Impending Cheer : Monitor Mix All right, let's get the year-end list out of the way so that we can usher in 2008.

Impending Cheer

All right, let's get the year-end list out of the way so that we can usher in 2008.

First, however, I'll answer my own inquiry from the previous post:

I think Hillary Clinton might in fact make a horrible president, but as some readers pointed out, anyone might.

I have seen a Pink Floyd laser show. It was at the Pacific Science Center in Seattle.

I would have made out with Robert Plant in 1974. Hopefully while listening to Physical Graffiti.

And I can't recall for certain, but during my high school years I probably used song lyrics to express myself in a letter. Most likely The Replacements. Paul Westerberg was my poet laureate for a long time.

That's it, I'm afraid.

Ok, 2007.

Albums: The National's Boxer and Blitzen Trapper's Wild Mountain Nation.

The National caught me off guard. I had not listened to their previous work and I bought Boxer on a whim. The first surprise was that I liked it immediately. Not in the instantly gratifying way that actually predicts fatigue, if not outright rejection, after subsequent listens (this phenomenon happens a lot with catchy songs on albums, it's harder to tolerate those songs later on). With The National, it was the singer's voice that drew me in. Deep but not booming. Subdued in a way that conjures atmosphere not apathy. It's vulnerable without veering towards a mock sensitivity. The National's songs remind me of some of The Church's great tunes. The way they swirl around the room so that there is no reason to pick anything apart, they seep into the space and fill the air. The songs take on the shapes of the surroundings, of living room walls or car interiors, like the melodies are turning solid objects into porous ones. For this reason, I listened to Boxer more than any other album this year, it made the spaces I was in sing.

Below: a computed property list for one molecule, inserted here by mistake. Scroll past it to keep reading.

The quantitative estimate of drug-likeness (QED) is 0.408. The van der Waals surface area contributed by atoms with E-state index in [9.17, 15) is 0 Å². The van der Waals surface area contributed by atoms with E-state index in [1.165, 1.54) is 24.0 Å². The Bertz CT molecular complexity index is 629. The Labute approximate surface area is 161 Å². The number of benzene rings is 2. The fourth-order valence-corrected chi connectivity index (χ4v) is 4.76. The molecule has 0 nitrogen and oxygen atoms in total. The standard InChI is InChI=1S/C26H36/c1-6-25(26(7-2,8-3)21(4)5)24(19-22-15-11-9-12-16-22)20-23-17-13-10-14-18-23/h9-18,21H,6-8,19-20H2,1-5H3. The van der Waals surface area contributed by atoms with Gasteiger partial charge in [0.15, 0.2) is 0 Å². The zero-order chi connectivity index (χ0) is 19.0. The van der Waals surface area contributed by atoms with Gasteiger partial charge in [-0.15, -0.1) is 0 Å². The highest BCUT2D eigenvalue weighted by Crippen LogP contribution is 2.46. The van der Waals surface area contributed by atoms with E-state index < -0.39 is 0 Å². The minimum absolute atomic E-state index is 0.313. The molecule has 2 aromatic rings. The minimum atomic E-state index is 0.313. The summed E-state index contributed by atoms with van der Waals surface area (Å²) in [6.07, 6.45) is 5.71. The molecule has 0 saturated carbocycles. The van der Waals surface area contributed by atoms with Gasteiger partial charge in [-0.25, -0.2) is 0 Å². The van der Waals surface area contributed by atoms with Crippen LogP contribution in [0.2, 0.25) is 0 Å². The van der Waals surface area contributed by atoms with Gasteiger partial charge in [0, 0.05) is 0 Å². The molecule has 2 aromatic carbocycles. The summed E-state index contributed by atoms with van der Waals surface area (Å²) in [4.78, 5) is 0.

Blitzen Trapper came through my speakers with claws. The first three songs on Wild Mountain Nation were enough to let me know they were the band I was going to preach about all year at cocktail party sermons and in email asides. The opening song, Devil's A Go-Go, is jerky and contorted, it forces the listener to chase the beat but you only get to claim it for a moment. I felt like a cat following a laser pointer. The title track is a beautiful song that brings to mind The Dead, The Kinks, and The Band, if they sang from mountaintops and lived for sunny days when you can see Mt. Hood from any Portland street corner.

In brief.

Television: The Wire Season 4 on DVD.

Film: No Country For Old Men (But maybe only because Portland is too small a market to have yet given us The Savages or There Will Be Blood)

Books: On Chesil Beach by Ian McEwan and Denis Johnson's Tree of Smoke.

Untimely Farewells: Dan Fogelberg and Liam Rector. R.I.P

Monitor Mix will be taking a break from blogging during the holiday week.
Have a wonderful Christmas.
Thank you for reading and take care.